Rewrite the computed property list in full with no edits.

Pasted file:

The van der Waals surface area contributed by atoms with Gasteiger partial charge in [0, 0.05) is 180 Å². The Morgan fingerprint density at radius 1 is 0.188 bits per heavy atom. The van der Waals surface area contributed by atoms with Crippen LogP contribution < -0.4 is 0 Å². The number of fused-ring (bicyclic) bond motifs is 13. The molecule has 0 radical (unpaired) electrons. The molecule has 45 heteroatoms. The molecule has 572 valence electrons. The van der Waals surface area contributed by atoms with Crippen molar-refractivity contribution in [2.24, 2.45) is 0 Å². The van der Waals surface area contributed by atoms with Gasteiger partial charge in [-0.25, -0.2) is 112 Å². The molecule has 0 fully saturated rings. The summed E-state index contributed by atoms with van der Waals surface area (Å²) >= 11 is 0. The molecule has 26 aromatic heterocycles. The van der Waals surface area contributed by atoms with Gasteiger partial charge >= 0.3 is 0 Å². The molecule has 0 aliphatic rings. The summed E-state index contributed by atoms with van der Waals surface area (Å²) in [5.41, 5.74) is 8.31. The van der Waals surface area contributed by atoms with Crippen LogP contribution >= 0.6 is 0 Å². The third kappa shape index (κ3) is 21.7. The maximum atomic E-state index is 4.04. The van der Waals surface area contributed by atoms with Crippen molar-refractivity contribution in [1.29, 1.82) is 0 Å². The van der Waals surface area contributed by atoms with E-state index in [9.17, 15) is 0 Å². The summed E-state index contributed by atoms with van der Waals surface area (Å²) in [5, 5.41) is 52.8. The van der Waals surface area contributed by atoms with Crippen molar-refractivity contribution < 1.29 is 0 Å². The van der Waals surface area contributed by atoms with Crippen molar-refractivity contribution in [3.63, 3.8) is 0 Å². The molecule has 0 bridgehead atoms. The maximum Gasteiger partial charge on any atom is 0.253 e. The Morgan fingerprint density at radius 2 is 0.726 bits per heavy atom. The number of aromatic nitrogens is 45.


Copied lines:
The van der Waals surface area contributed by atoms with Gasteiger partial charge in [0, 0.05) is 180 Å². The Morgan fingerprint density at radius 1 is 0.188 bits per heavy atom. The van der Waals surface area contributed by atoms with Crippen LogP contribution < -0.4 is 0 Å². The number of fused-ring (bicyclic) bond motifs is 13. The molecule has 0 radical (unpaired) electrons. The molecule has 45 heteroatoms. The molecule has 572 valence electrons. The van der Waals surface area contributed by atoms with Crippen molar-refractivity contribution in [2.24, 2.45) is 0 Å². The van der Waals surface area contributed by atoms with Gasteiger partial charge in [-0.25, -0.2) is 112 Å². The molecule has 0 fully saturated rings. The summed E-state index contributed by atoms with van der Waals surface area (Å²) >= 11 is 0. The molecule has 26 aromatic heterocycles. The van der Waals surface area contributed by atoms with Gasteiger partial charge >= 0.3 is 0 Å². The molecule has 0 aliphatic rings. The summed E-state index contributed by atoms with van der Waals surface area (Å²) in [5.41, 5.74) is 8.31. The van der Waals surface area contributed by atoms with Crippen LogP contribution >= 0.6 is 0 Å². The third kappa shape index (κ3) is 21.7. The maximum atomic E-state index is 4.04. The van der Waals surface area contributed by atoms with Crippen molar-refractivity contribution in [1.29, 1.82) is 0 Å². The van der Waals surface area contributed by atoms with E-state index in [9.17, 15) is 0 Å². The summed E-state index contributed by atoms with van der Waals surface area (Å²) in [5, 5.41) is 52.8. The van der Waals surface area contributed by atoms with Crippen molar-refractivity contribution < 1.29 is 0 Å². The van der Waals surface area contributed by atoms with Crippen molar-refractivity contribution in [3.63, 3.8) is 0 Å². The molecule has 0 bridgehead atoms. The maximum Gasteiger partial charge on any atom is 0.253 e. The Morgan fingerprint density at radius 2 is 0.726 bits per heavy atom. The number of aromatic nitrogens is 45.